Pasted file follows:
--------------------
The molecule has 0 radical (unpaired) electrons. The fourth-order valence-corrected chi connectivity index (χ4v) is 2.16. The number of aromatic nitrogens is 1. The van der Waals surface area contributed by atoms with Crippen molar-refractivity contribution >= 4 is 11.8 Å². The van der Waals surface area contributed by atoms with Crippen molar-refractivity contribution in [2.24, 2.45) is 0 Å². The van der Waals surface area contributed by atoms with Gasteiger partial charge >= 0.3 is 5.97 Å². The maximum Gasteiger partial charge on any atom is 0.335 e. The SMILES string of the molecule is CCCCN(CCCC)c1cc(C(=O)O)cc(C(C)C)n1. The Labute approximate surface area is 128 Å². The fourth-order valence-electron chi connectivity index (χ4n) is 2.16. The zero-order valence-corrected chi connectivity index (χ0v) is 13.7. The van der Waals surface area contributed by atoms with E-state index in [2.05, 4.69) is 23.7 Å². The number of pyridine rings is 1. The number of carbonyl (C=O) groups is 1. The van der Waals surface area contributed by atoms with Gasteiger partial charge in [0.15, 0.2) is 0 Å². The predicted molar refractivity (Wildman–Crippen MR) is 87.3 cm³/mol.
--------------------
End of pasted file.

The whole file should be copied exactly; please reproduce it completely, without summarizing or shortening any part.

The molecule has 0 radical (unpaired) electrons. The fourth-order valence-corrected chi connectivity index (χ4v) is 2.16. The number of aromatic nitrogens is 1. The van der Waals surface area contributed by atoms with Crippen molar-refractivity contribution >= 4 is 11.8 Å². The van der Waals surface area contributed by atoms with Crippen molar-refractivity contribution in [2.24, 2.45) is 0 Å². The van der Waals surface area contributed by atoms with Gasteiger partial charge >= 0.3 is 5.97 Å². The maximum Gasteiger partial charge on any atom is 0.335 e. The SMILES string of the molecule is CCCCN(CCCC)c1cc(C(=O)O)cc(C(C)C)n1. The Labute approximate surface area is 128 Å². The fourth-order valence-electron chi connectivity index (χ4n) is 2.16. The zero-order valence-corrected chi connectivity index (χ0v) is 13.7. The van der Waals surface area contributed by atoms with E-state index in [2.05, 4.69) is 23.7 Å². The number of pyridine rings is 1. The number of carbonyl (C=O) groups is 1. The van der Waals surface area contributed by atoms with Gasteiger partial charge in [0.15, 0.2) is 0 Å². The predicted molar refractivity (Wildman–Crippen MR) is 87.3 cm³/mol.